Similarly, as regards statutes of limitations, where the action is for breach of contract, evidenced by a repudiatory act, or a repudiatory incapacity occurring before the date set for performance, courts have allowed immediate action for anticipatory breach, but also have allowed the offended plaintiff an option to wait for the original date without being prejudiced by the running of the statute. See Development Note Statute of Limitations, 63 Harv. L. Rev. 1201, 1208; Restatement, Contracts, sec. 322. Cf. Blackburn v. Mann, 85 Ill. 222.
This reasonable approach is particularly persuasive in breach-of-promise cases, for the parties are in a relationship of trust and confidence, and the duty devolves upon each to disclose matters vital to that relationship. Indeed, a failure to disclose material facts may be considered a fraud which will vitiate the contract. (See 8 Am. Jur., Breach of Promise of Marriage, sec. 10.) And courts uniformly hold, in general, that the fraudulent concealment of a cause of action tolls the statute of limitations, especially where the parties stand in a fiduciary relationship. (54 C.J.S., Limitations of Actions, sec. 206.) Those reasons which motivate courts in construing limitation statutes so as to prevent obvious injustices, apply equally to the case of a statutory notice requirement which is a condition precedent to the right to maintain the action.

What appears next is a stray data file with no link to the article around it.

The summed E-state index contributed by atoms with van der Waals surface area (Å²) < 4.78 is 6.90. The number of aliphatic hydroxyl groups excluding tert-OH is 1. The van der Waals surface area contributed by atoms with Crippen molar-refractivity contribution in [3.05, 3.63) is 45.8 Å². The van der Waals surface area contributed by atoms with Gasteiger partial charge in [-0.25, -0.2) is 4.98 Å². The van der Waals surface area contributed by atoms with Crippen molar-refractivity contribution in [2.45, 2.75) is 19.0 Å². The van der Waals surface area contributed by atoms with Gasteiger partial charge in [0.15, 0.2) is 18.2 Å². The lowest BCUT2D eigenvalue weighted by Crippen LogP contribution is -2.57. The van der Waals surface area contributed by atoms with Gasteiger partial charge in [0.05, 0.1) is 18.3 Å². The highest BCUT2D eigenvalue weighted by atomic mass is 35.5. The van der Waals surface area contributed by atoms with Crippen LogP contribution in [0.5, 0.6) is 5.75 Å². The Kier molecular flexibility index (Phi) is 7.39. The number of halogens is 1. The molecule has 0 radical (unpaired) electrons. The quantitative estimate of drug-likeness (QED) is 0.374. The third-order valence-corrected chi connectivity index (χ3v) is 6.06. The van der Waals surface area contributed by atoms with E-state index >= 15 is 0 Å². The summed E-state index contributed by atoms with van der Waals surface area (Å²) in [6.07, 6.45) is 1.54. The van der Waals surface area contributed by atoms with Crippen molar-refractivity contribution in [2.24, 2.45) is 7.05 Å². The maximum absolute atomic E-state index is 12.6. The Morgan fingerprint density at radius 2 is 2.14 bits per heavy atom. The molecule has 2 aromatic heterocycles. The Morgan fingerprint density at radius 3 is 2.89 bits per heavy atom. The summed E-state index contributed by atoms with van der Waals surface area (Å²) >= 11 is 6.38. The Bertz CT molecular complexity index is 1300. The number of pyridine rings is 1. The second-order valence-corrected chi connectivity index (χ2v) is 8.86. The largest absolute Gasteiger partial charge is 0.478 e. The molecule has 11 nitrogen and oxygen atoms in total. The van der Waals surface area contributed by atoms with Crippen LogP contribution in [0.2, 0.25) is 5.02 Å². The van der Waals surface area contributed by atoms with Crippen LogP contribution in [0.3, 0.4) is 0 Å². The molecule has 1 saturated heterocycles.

We therefore conclude that the legislature contemplated the notice period to commence only after knowledge of the breach. It follows that the plaintiff's notice was timely.
The parties have confined their argument to this statutory notice requirement in apparent recognition that this was the basis for the dismissal below. The defendant does not urge as a reason for affirmance any of the other points he raised in the trial court. Accordingly, the judgment of the circuit court of McLean County is reversed, and the cause is remanded, with directions to overrule the motion to dismiss the complaint.
Reversed and remanded, with directions.